Mechanism of GLP 1 agonists (e.g Dulaglutide)
Glucagon-like peptide 1 agonists include exenatide, liraglutide, and dulaglutide. These drugs cause insulin secretion in a glucose-dependent manner.
This means that insulin secretion is enhanced when blood sugars rise. Thus these drugs have low potential to cause hypoglycemia.
GLP-1 agonists also delay gastric emptying. This leads to slow absorption of carbohydrates, thus reducing the post-prandial (post meals ) spike in blood sugars after meals.
GLP-1 agonists also inhibit inappropriate secretion of glucagon, a hormone with opposite effects to insulin.
About Dulaglutide (Trulicity)
GLP 1 agonists include exenatide which requires twice-daily administration through a syringe.
Liraglutide, first approved as a weight loss medicine also requires to be injected daily. The new addition to this group is dulaglutide.
Dulaglutide is an ultra-long-acting GLP-1 agonist that requires to be injected weekly. Weekly administration along with properties to reduce weight, improve hyperglycemia and relatively cheaper than its sister drug (liraglutide), makes it a better option for obese diabetic patients.
The dose of dulaglutide:
Dulaglutide is available in 0.75mg and 1.5 mg dose throughout the world. In Pakistan, it is to be launched in a fixed dose of 1.5 mg which is to be injected like insulin once weekly.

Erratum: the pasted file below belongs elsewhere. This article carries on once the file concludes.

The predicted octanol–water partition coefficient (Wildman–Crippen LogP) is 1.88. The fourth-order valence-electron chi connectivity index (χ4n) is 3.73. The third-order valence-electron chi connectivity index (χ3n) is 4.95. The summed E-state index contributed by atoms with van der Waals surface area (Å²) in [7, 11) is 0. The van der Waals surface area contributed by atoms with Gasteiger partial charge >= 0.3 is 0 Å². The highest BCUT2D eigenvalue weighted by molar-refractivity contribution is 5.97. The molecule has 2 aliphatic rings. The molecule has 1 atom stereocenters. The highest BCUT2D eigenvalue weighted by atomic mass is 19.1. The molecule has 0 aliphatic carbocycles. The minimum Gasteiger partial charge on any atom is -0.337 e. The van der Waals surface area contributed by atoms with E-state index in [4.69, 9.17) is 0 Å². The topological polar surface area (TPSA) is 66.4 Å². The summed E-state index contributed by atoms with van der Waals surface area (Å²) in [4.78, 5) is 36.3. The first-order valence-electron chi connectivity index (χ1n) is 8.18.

Like insulin, dulaglutide is an injectable drug, given as a weekly subcutaneous injection in the abdomen and upper thighs.
If the dose is missed it can be given within a maximum of three days of the missed dose. If less than three days remain before the next dose is scheduled, the previous dose can be missed.
Cost of Dulaglutide in Pakistan
In Pakistan, dulaglutide will cost about Rs. 14000/- (fourteen thousand) per month.
Contraindications to dulaglutide:
Like other GLP-1 agonists, dulaglutide can cause nausea, vomiting and hypersensitivity reactions.
It has been associated with pancreatitis and should not be given to patients with the previous history of pancreatitis.
It is also contraindicated in patients with a personal or family history of medullary thyroid carcinoma.
Dulaglutide / Trulicity side effects:
Since dulaglutide delays gastric emptying, the most frequent adverse effects relate to the gastrointestinal tract.
The patient may notice post-meals bloating, heartburn and flatulence. It can also cause hypoglycemia, especially when added to insulin or sulfonylurea.
Insulin dose may need to be reduced when dulaglutide is added. Although dose adjustment in renal failure is not advised. However, it has been shown in some patients to cause worsening of renal failure.
Pregnancy and lactation:
Dulaglutide is not approved for pregnant and lactating patients with diabetes. Pregnant patients using dulaglutide are at risk of developing eclampsia and preeclampsia (complications of hypertension in pregnancy).